CryoSat -2: Mission Status & Data Product Updates
Event: 2020 Ocean Surface Topography Science Team Meeting (virtual)
Session: Science IV: Altimetry for Cryosphere and Hydrology
Presentation type: Type Forum only
Contribution: PDF file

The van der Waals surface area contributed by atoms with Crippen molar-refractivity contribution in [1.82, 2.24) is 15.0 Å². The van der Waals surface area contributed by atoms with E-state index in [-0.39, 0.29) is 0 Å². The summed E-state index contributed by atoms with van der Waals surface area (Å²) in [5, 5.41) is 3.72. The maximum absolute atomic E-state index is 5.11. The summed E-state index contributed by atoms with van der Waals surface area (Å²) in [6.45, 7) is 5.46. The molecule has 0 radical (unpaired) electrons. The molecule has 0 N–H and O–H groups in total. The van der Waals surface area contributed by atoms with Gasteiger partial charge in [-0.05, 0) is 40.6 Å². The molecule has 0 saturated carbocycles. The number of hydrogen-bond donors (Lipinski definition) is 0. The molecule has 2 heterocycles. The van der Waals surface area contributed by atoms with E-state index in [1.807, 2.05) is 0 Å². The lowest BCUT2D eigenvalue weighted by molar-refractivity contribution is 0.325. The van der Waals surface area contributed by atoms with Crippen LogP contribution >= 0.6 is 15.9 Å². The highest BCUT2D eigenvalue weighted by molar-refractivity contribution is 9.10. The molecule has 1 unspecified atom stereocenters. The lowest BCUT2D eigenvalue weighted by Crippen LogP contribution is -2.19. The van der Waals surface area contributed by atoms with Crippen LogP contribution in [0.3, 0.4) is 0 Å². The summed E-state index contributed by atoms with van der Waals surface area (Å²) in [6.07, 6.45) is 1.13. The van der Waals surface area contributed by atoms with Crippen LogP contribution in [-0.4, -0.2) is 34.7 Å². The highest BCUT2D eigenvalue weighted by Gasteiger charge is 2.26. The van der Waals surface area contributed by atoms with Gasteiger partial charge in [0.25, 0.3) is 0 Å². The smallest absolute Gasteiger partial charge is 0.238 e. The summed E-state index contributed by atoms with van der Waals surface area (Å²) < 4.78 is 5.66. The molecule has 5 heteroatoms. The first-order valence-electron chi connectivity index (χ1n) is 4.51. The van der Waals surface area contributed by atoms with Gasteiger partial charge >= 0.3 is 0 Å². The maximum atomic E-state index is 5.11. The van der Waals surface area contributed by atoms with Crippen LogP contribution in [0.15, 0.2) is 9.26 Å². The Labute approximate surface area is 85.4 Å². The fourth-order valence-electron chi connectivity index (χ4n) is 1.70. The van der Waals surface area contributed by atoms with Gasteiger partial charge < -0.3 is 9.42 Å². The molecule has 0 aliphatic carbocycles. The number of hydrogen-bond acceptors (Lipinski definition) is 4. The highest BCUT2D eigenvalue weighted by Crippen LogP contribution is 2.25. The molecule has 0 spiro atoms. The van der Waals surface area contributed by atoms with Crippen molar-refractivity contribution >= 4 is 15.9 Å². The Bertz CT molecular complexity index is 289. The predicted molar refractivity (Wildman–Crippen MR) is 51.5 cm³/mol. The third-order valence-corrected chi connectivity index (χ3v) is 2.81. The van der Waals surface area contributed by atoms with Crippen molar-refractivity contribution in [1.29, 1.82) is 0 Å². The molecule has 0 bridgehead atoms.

Launched in 2010, the ESA’s CryoSat satellite was the first European Polar mission specifically designed to measure changes in the thickness of the sea ice and the elevation of the ice sheets and mountain glaciers. In its 10 years of operations, CryoSat has achieved its mission objectives over the Cryosphere and has triggered new scientific questions. CryoSat has also shown to be an important flying laboratory, delivering high-resolution topography measurements which are vital to prepare the design of future Polar altimetry missions (e.g. CRISTAL HPCM). Several projects are currently conducted by ESA in order to measure snow depth from space on both sea and land, improving the accuracy of sea ice thickness measurements and ice-sheet elevation time series. In this context, ESA has recently changed the orbit of CryoSat to periodically align with NASA's ICESat-2, providing radar and lidar measurements of the same ice, at nearly the same time. The purpose of this paper is to provide a general overview of the mission achievements while giving programmatic highlights in its new extended phase until 2022. This paper also presents the status of the CryoSat data products, including the new Cryo-TEMPO, which will aim at maximizing the use of the mission for new operational and science applications over multiple surfaces.